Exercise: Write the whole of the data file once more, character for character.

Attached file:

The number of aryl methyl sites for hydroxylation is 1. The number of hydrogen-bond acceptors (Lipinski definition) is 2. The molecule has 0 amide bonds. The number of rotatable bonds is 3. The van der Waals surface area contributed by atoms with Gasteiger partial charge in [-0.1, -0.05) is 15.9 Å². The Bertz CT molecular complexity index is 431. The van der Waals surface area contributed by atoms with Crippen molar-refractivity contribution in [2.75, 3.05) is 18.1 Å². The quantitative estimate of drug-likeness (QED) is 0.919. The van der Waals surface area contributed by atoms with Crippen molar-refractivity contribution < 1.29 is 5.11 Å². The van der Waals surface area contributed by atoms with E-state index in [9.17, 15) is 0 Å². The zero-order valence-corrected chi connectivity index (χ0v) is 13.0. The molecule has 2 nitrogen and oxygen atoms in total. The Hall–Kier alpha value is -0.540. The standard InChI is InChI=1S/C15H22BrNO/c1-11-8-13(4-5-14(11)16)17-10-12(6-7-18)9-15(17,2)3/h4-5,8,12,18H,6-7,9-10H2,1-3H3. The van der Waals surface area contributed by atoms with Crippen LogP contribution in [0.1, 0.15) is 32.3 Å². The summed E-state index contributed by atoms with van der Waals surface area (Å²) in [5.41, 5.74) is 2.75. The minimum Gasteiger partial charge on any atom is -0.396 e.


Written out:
The number of aryl methyl sites for hydroxylation is 1. The number of hydrogen-bond acceptors (Lipinski definition) is 2. The molecule has 0 amide bonds. The number of rotatable bonds is 3. The van der Waals surface area contributed by atoms with Gasteiger partial charge in [-0.1, -0.05) is 15.9 Å². The Bertz CT molecular complexity index is 431. The van der Waals surface area contributed by atoms with Crippen molar-refractivity contribution in [2.75, 3.05) is 18.1 Å². The quantitative estimate of drug-likeness (QED) is 0.919. The van der Waals surface area contributed by atoms with Crippen molar-refractivity contribution < 1.29 is 5.11 Å². The van der Waals surface area contributed by atoms with E-state index in [9.17, 15) is 0 Å². The zero-order valence-corrected chi connectivity index (χ0v) is 13.0. The molecule has 2 nitrogen and oxygen atoms in total. The Hall–Kier alpha value is -0.540. The standard InChI is InChI=1S/C15H22BrNO/c1-11-8-13(4-5-14(11)16)17-10-12(6-7-18)9-15(17,2)3/h4-5,8,12,18H,6-7,9-10H2,1-3H3. The van der Waals surface area contributed by atoms with Crippen LogP contribution in [0.1, 0.15) is 32.3 Å². The summed E-state index contributed by atoms with van der Waals surface area (Å²) in [5.41, 5.74) is 2.75. The minimum Gasteiger partial charge on any atom is -0.396 e.